Published by Cole Francis, on Friday, January 12, 2018
By: Cole Francis, Senior Architect at The PSC Group, LLC.
Let’s say you’re working on a hypothetical project, and you run across a requirement for creating an image from the first page of a client-provided PDF document. Let’s say the PDF document is named MyPDF.pdf, and your client wants you to produce a .PNG image output file named MyPDF.png.
Furthermore, the client states that you absolutely cannot read the contents of the PDF file, and you’ll only know if you’re successful if you can read the output that your code generates inside the image file. So that’s it, those are the only requirements. What do you do?
Thankfully, there are a number of solutions to address this problem, and I’m going to use a lesser known .NET NuGet package to handle this problem. Why? Well, for one I want to demonstrate what an easy problem this is to solve. So, I’ll start off by searching in the .NET NuGet Package Manager Library for something describing what I want to do. Voila, I run across a lesser known package named “Pdf2Png”. I install it in less than 5 seconds.
So, is the Pdf2Png package thread-safe and server-side compliant? I don’t know, but I’m not concerned about it because it wasn’t listed as a functional requirement. So, this is something that will show up as an assumption in the Statement-of-Work document and will be quickly addressed if my assumption is incorrect.
Next, I create a very simple console application, although this could be just about any .NET file type, as long as it has rights to the file system. The process to create the console application takes me another 10 seconds.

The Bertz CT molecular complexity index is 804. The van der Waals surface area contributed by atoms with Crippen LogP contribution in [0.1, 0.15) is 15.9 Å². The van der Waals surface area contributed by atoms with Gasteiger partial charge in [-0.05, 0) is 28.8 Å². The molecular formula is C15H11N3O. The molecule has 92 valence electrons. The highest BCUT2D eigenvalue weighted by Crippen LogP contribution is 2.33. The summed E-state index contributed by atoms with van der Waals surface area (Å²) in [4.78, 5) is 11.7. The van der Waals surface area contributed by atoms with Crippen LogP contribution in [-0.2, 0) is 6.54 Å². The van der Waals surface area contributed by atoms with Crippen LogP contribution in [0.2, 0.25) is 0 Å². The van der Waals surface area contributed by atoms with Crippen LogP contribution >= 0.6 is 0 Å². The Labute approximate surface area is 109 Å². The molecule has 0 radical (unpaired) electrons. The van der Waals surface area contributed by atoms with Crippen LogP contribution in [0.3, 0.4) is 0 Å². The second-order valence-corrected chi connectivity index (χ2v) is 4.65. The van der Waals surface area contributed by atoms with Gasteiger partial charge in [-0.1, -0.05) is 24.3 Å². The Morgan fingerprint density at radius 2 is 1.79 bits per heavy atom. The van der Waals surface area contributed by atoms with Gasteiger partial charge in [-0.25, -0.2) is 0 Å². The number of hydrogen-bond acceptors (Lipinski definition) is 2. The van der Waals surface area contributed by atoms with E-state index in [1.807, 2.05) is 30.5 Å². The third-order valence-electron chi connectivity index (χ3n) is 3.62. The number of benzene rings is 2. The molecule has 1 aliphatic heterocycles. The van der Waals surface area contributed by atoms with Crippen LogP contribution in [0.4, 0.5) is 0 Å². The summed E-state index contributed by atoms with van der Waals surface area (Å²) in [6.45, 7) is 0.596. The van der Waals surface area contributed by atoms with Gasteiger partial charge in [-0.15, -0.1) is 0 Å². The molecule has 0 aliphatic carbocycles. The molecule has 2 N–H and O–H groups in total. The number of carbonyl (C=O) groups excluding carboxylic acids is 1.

Next, I drop in the following three lines of code and execute the application, taking another 5 seconds. This would actually be one line of code if I was passing in the source and target file locations and names.
string pdf_filename = @"c:\cole\PdfToPng\MyPDF.pdf";
string png_filename = @"c:\cole\PdfToPng\MyPDF.png";
List errors = cs_pdf_to_image.Pdf2Image.Convert(pdf_filename, png_filename);
Although my work isn’t overwhelmingly complex, the output is extraordinary for a mere 20 seconds worth of work! Alas, I have not one, but two files in my source folder. One’s my source PDF document, and the other one’s the image that was produced from my console application using the Pdf2Png package.
Finally, when I open the .PNG image file, it reveals the mysterious content that was originally inside the source PDF document:
Before I end, I have to mention that the Pdf2Png component is not only simple, but it’s also somewhat sophisticated. The library is a subset of Mark Redman’s work on PDFConvert using Ghostscript gsdll32.dll, and it automatically makes the Ghostscript gsdll32 accessible on a client machine that may not have it physically installed.
Thanks for reading, and keep on coding!
Categories: .NET,.NET Architecture,C#,Pdf to Png,PSC